Indiana University SPEA Edward J. Bloustein School of Planning and Public Policy University of Pennsylvania AIR American University

Panel Paper: Disparities and Patterns of Suspensions and Arrests in Chicago Public Schools

Thursday, November 12, 2015 : 3:30 PM
Japengo (Hyatt Regency Miami)

*Names in bold indicate Presenter

Lauren Sartain1, Elaine M. Allensworth1 and Shanette Porter2, (1)University of Chicago, (2)University of Chicago Consortium on School Research
Across the country, schools have been moving away from zero-tolerance discipline policies that mandate the use of suspensions, expulsions, and police arrests for both minor and serious incidents of misconduct, while encouraging more restorative, supportive practices with students. Chicago Public Schools (CPS) have initiated a number of reforms over the past six years to bring about changes in schools’ disciplinary practices. This paper looks at the disparities in suspension rates that remain after six years of reform, shows that these disparities are driven by differences in school-level practices, and characterizes the schools that use suspensions at the highest rates.

Over the period of these reforms, suspension rates in Chicago have been on the decline. However, some students continue to be suspended at high rates, especially in high schools, where 33 percent of African American boys were suspended in the 2013-14 school year. We also find that disparities exist between disadvantaged youth and their more advantaged peers. For example, 27 percent of high school students living in the highest poverty neighborhoods were suspended in 2013-14 compared to 8 percent living in the most affluent neighborhoods. We show that racial disparities in suspension rates are mostly driven by differences between schools in the extent of their use of suspensions.  Differences in suspension rates between different student groups occur primarily because some groups of students are more likely to attend schools with high suspension rates. Among students within the same school there are only small differences in suspension rates.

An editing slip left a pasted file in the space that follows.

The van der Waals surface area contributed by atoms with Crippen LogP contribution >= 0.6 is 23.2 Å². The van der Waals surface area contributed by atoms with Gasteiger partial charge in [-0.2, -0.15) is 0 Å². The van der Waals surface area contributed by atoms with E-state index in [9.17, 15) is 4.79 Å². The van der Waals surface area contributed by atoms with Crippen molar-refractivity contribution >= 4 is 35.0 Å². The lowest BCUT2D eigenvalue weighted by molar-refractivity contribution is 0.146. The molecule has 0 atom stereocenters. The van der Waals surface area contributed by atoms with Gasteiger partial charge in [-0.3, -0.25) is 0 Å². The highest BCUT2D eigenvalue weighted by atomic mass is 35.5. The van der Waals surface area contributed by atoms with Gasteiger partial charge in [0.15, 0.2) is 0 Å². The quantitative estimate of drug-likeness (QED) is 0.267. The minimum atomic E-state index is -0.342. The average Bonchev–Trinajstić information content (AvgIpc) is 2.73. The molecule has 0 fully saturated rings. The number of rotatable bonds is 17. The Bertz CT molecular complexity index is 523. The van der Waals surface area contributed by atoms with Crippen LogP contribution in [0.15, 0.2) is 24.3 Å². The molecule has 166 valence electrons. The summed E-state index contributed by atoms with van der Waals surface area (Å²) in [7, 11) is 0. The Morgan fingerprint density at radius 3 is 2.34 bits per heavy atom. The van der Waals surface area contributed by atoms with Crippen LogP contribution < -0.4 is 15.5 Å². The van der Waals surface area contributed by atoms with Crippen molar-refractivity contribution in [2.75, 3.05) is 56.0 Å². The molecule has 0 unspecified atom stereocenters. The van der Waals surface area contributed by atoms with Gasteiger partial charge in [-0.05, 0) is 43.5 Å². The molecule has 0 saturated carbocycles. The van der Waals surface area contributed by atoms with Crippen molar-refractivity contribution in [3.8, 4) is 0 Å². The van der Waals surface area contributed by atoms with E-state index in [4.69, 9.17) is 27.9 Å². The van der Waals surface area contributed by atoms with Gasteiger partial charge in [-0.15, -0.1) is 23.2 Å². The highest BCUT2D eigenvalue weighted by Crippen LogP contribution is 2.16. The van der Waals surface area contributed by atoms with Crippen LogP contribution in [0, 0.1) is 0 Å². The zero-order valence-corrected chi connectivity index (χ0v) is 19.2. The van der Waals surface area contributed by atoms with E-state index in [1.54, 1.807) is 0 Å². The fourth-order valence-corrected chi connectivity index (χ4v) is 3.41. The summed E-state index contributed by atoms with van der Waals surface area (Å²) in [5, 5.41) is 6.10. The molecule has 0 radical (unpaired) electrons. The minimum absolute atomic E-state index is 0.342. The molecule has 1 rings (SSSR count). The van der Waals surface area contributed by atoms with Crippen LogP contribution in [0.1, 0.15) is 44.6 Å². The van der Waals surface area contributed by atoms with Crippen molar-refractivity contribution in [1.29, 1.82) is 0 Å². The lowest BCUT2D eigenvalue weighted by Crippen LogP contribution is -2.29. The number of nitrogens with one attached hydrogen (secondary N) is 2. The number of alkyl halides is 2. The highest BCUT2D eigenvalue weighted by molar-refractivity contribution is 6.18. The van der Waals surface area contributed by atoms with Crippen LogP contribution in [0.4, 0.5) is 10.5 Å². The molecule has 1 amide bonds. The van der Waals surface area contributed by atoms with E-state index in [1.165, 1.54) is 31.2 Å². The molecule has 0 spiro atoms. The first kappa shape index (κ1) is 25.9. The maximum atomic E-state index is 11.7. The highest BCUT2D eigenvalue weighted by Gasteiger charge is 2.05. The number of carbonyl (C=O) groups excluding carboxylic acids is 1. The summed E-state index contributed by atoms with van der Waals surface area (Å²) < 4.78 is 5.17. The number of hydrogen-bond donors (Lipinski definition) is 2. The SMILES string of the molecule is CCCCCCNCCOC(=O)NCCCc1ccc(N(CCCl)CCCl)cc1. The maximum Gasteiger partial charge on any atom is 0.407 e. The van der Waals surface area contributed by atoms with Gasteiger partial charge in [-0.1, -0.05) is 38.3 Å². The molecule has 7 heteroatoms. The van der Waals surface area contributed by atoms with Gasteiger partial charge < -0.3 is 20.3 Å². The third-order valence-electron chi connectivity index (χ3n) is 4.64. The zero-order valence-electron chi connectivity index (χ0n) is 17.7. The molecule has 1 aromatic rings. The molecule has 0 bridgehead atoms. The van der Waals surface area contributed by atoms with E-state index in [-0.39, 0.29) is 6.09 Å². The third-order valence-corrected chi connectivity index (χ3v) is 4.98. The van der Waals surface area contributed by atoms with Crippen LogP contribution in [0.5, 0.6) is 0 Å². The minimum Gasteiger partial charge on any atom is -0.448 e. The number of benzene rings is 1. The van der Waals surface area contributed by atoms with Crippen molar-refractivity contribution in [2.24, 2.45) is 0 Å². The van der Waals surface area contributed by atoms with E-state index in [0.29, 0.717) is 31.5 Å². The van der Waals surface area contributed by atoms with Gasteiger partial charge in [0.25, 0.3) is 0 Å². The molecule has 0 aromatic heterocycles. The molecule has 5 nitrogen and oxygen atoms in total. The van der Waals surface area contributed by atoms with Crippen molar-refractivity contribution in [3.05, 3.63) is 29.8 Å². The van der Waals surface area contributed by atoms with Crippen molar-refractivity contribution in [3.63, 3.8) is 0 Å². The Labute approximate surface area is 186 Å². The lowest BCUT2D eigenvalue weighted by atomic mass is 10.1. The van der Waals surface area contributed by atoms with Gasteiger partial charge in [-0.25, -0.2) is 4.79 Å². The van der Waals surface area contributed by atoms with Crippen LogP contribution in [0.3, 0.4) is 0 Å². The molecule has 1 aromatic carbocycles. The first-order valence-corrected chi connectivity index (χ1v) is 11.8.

Using a principal component analysis, we investigate patterns in school disciplinary practices – their likelihood to suspend students both in and out of school and their likelihood to involve police – and find that a subset of schools with high suspension rates account for the bulk of the suspensions in the district, and most of the differences in suspension rates by race/ethnicity.  Most elementary schools and about a third of high schools rarely use exclusionary practices. Students who attend these schools are generally at low risk of being suspended. But at about a quarter of high schools, and about 10% of schools serving the middle grades, students are suspended at very high rates. On average, in high schools with high suspension rates, 43 percent of students receive an out-of-school suspension in a year, and 5 percent of students are involved with the police. At the middle grade and high school level, schools with high suspension and police notification rates almost exclusively serve low-achieving, African American students and these students often live in the poorest neighborhoods and are dealing with many issues at home.

While the district is discouraging the use of suspensions, ultimately discipline practices are determined at the school level. Administrators at individual schools are charged with maintaining order and securing a safe environment for students, and they must decide what is best for the students and staff in their school. Those decisions at individual schools lead to the system-wide patterns in suspension and arrest use that we observe.